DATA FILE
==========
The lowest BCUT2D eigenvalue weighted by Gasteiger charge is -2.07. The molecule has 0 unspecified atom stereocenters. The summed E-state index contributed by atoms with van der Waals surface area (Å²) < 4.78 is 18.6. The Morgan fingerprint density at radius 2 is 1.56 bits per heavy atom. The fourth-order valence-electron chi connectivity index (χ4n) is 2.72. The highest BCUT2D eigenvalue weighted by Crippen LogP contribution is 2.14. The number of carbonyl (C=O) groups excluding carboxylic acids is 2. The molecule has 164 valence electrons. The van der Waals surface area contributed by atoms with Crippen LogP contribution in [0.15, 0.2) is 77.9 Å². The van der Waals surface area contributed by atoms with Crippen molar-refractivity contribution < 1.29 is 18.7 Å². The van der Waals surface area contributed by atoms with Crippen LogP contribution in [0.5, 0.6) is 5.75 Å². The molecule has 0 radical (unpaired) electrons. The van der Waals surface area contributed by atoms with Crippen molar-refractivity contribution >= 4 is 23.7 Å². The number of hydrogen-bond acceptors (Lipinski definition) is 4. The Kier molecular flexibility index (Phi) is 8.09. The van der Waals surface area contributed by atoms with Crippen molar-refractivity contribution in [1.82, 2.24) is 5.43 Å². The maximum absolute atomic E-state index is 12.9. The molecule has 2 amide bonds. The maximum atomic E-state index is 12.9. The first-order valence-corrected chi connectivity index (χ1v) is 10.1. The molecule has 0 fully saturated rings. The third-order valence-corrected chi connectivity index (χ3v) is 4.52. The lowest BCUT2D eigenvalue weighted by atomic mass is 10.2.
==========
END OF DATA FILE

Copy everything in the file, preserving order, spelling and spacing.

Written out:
The lowest BCUT2D eigenvalue weighted by Gasteiger charge is -2.07. The molecule has 0 unspecified atom stereocenters. The summed E-state index contributed by atoms with van der Waals surface area (Å²) < 4.78 is 18.6. The Morgan fingerprint density at radius 2 is 1.56 bits per heavy atom. The fourth-order valence-electron chi connectivity index (χ4n) is 2.72. The highest BCUT2D eigenvalue weighted by Crippen LogP contribution is 2.14. The number of carbonyl (C=O) groups excluding carboxylic acids is 2. The molecule has 164 valence electrons. The van der Waals surface area contributed by atoms with Crippen LogP contribution in [0.15, 0.2) is 77.9 Å². The van der Waals surface area contributed by atoms with Crippen molar-refractivity contribution < 1.29 is 18.7 Å². The van der Waals surface area contributed by atoms with Crippen LogP contribution in [0.5, 0.6) is 5.75 Å². The molecule has 0 radical (unpaired) electrons. The van der Waals surface area contributed by atoms with Crippen molar-refractivity contribution >= 4 is 23.7 Å². The number of hydrogen-bond acceptors (Lipinski definition) is 4. The Kier molecular flexibility index (Phi) is 8.09. The van der Waals surface area contributed by atoms with Crippen molar-refractivity contribution in [1.82, 2.24) is 5.43 Å². The maximum absolute atomic E-state index is 12.9. The molecule has 2 amide bonds. The maximum atomic E-state index is 12.9. The first-order valence-corrected chi connectivity index (χ1v) is 10.1. The molecule has 0 fully saturated rings. The third-order valence-corrected chi connectivity index (χ3v) is 4.52. The lowest BCUT2D eigenvalue weighted by atomic mass is 10.2.